The Motu people traded their pots for sago, other food and canoe logs and returned to Port Moresby with the north westerly, which blows from December to June. They also inter-married with the Gulf people and created strong family and trade links.
The Hiri expeditions were large-scale. As many as 20 multi-hulled canoes or lakatoi, crewed by some 600 men, carried about 20,000 clay pots on each journey. To the Motuans, the Hiri was not only an economic enterprise buy they also confirmed their identity as a tribe because of the long and dangerous voyages.
Port Moresby was thus an important trade center when the Englishman, Captain John Moresby, arrived on the 19th February 1873. It was 10 o'clock in the morning
of the 20th February, 1873, when John Moresby proudly named his discovery after his father, Admiral Sir Fairfax Moresby. He called the inner reach "Fairfax Harbour" and the other Port Moresby.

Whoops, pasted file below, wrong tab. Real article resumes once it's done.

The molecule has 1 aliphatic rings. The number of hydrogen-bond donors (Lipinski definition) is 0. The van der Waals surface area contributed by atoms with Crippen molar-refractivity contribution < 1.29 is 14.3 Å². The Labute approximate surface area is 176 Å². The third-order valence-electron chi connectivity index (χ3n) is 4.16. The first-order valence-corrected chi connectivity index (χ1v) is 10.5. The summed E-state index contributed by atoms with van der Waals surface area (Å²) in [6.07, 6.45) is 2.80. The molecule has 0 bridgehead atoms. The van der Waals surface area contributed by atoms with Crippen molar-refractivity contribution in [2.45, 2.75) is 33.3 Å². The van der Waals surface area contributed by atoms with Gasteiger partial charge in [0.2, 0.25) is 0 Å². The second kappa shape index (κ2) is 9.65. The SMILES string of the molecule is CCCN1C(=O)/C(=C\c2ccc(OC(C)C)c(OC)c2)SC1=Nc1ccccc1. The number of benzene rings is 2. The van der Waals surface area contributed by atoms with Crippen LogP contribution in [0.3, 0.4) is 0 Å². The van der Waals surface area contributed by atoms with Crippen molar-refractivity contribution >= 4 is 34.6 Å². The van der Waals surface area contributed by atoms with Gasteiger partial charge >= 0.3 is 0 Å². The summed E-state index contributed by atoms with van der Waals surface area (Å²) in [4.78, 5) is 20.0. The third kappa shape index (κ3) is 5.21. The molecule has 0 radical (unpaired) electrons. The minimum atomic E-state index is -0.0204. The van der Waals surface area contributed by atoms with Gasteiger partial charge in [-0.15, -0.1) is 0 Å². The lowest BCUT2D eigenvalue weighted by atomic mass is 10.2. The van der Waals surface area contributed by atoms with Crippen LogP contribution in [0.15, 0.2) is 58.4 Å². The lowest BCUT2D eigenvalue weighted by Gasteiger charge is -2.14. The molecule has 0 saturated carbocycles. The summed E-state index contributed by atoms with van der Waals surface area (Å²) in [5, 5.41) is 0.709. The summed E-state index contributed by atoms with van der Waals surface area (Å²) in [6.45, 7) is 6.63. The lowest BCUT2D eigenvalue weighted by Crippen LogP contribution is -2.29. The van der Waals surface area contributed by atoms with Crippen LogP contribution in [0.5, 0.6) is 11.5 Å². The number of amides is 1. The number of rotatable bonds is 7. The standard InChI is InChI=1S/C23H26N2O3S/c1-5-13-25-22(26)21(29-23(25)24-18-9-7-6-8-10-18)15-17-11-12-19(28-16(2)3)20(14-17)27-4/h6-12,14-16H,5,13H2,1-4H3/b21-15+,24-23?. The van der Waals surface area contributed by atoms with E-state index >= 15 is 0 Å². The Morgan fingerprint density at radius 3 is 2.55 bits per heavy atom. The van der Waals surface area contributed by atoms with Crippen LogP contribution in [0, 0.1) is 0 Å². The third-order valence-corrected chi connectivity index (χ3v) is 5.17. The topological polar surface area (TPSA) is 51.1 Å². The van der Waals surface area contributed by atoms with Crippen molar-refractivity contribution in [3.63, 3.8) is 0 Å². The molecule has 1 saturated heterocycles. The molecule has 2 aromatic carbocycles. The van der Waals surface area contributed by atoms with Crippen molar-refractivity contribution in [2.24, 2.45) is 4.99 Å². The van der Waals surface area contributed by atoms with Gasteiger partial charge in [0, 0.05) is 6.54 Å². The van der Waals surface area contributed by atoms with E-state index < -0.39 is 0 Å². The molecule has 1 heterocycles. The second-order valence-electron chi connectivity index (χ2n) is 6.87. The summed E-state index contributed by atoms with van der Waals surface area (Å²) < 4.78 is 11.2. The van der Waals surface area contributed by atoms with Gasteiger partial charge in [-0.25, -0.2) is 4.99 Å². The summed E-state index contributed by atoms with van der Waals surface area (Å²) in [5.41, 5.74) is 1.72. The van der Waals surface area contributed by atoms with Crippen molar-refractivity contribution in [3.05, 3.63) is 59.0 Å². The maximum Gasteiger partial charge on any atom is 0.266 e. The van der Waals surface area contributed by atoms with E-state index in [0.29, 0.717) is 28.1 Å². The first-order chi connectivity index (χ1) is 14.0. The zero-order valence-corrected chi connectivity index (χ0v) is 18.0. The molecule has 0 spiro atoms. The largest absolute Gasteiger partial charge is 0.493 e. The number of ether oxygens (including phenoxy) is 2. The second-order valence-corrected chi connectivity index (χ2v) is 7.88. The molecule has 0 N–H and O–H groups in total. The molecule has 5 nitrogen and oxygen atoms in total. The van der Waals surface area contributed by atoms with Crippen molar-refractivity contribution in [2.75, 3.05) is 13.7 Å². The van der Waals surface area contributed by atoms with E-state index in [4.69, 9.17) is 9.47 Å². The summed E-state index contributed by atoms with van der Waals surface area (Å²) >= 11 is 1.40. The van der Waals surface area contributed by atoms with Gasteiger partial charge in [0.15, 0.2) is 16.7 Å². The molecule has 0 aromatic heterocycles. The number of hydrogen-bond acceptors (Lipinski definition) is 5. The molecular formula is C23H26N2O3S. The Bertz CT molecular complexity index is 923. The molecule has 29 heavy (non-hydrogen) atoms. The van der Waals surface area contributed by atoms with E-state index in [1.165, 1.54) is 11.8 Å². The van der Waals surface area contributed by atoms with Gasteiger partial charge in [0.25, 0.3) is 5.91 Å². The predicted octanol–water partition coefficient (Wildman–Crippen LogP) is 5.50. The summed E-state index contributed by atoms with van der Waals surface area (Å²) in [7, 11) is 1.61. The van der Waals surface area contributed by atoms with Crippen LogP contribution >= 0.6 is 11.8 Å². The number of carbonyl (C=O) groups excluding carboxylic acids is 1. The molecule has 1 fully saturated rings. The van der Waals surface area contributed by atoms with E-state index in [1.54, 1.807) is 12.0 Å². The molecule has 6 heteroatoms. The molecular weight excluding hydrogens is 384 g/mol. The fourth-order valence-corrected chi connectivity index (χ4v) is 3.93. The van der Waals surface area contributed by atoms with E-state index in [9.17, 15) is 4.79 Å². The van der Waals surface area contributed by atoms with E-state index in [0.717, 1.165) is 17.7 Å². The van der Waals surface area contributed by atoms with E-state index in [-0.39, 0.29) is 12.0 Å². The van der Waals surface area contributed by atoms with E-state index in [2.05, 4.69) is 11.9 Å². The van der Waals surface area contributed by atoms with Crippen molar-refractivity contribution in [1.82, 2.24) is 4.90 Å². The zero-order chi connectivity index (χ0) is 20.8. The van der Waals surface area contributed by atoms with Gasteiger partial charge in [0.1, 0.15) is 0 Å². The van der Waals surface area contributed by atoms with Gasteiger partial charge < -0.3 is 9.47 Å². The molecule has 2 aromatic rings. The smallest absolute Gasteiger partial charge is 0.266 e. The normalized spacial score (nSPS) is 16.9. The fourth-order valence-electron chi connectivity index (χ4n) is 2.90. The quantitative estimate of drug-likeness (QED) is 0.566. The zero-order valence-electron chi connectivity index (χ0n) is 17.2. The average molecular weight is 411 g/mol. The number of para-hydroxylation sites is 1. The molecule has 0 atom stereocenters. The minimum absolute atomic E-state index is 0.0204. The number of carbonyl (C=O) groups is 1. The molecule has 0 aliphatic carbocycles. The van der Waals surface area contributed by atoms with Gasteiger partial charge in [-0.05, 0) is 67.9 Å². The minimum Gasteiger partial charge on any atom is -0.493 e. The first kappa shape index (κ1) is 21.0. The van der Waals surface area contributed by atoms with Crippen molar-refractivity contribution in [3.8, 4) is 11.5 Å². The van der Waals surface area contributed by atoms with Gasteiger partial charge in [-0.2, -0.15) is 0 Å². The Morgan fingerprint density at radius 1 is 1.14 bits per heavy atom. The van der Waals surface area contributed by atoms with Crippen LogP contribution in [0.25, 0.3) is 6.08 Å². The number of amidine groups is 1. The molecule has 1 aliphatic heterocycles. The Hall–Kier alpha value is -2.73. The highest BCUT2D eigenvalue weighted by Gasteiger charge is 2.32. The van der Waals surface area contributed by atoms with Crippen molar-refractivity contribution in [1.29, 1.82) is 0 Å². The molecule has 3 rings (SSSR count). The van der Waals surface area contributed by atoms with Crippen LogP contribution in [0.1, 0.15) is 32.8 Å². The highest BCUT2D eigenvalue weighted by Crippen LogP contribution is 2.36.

From the 1884 until 1941 Port Moresby grew slowly. The main growth was on the peninsula, where port facilities and other services were gradually improved. Electricity was introduced in 1925 and piped water supply was provided in 1941.
During World War 2, many Papuan people went back to their villages or were evacuated to camps far from Port Moresby. Many men were enlisted as carriers for supply support to Allied armies. As a result villages in Port Moresby area fell into disrepair and after the war, Port Moresby had to be reconstructed.
In 1945, the Territory of Papua New Guinea was formed when the two territories were amalgamated under a single Australian Administration. This was mainly due to the expansion of the public service and expenditure on building and services by the government agencies.
Port Moresby then was regarded as the Capital until self-government in 1974 and independence in 1975.
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